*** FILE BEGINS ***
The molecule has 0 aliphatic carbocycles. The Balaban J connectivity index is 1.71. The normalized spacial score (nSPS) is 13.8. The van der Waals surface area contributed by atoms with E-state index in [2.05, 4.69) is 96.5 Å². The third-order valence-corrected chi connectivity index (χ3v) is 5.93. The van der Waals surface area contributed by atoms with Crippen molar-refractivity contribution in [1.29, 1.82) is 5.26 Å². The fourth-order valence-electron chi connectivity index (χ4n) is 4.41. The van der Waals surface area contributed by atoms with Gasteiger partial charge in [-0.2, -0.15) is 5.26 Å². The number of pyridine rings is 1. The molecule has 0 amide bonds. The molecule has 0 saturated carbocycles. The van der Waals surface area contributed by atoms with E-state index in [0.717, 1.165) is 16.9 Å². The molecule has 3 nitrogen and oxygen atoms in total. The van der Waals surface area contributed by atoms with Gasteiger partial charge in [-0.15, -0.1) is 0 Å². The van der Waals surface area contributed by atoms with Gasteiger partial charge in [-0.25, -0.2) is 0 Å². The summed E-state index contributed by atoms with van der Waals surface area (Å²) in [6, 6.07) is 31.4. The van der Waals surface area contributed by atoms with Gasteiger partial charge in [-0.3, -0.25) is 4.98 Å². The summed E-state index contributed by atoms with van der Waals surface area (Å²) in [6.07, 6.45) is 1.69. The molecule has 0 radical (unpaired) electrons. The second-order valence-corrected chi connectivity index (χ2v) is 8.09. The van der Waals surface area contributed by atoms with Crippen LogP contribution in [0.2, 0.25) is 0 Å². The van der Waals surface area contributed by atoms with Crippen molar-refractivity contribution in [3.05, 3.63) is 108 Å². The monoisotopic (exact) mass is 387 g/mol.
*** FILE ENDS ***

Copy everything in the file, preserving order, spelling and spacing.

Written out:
The molecule has 0 aliphatic carbocycles. The Balaban J connectivity index is 1.71. The normalized spacial score (nSPS) is 13.8. The van der Waals surface area contributed by atoms with E-state index in [2.05, 4.69) is 96.5 Å². The third-order valence-corrected chi connectivity index (χ3v) is 5.93. The van der Waals surface area contributed by atoms with Crippen molar-refractivity contribution in [1.29, 1.82) is 5.26 Å². The fourth-order valence-electron chi connectivity index (χ4n) is 4.41. The van der Waals surface area contributed by atoms with Gasteiger partial charge in [-0.2, -0.15) is 5.26 Å². The number of pyridine rings is 1. The molecule has 0 amide bonds. The molecule has 0 saturated carbocycles. The van der Waals surface area contributed by atoms with E-state index in [0.717, 1.165) is 16.9 Å². The molecule has 3 nitrogen and oxygen atoms in total. The van der Waals surface area contributed by atoms with Gasteiger partial charge in [-0.15, -0.1) is 0 Å². The van der Waals surface area contributed by atoms with Gasteiger partial charge in [-0.25, -0.2) is 0 Å². The summed E-state index contributed by atoms with van der Waals surface area (Å²) in [6, 6.07) is 31.4. The van der Waals surface area contributed by atoms with Gasteiger partial charge in [-0.3, -0.25) is 4.98 Å². The summed E-state index contributed by atoms with van der Waals surface area (Å²) in [6.07, 6.45) is 1.69. The molecule has 0 radical (unpaired) electrons. The second-order valence-corrected chi connectivity index (χ2v) is 8.09. The van der Waals surface area contributed by atoms with Crippen LogP contribution in [0.2, 0.25) is 0 Å². The van der Waals surface area contributed by atoms with Crippen molar-refractivity contribution in [3.05, 3.63) is 108 Å². The monoisotopic (exact) mass is 387 g/mol.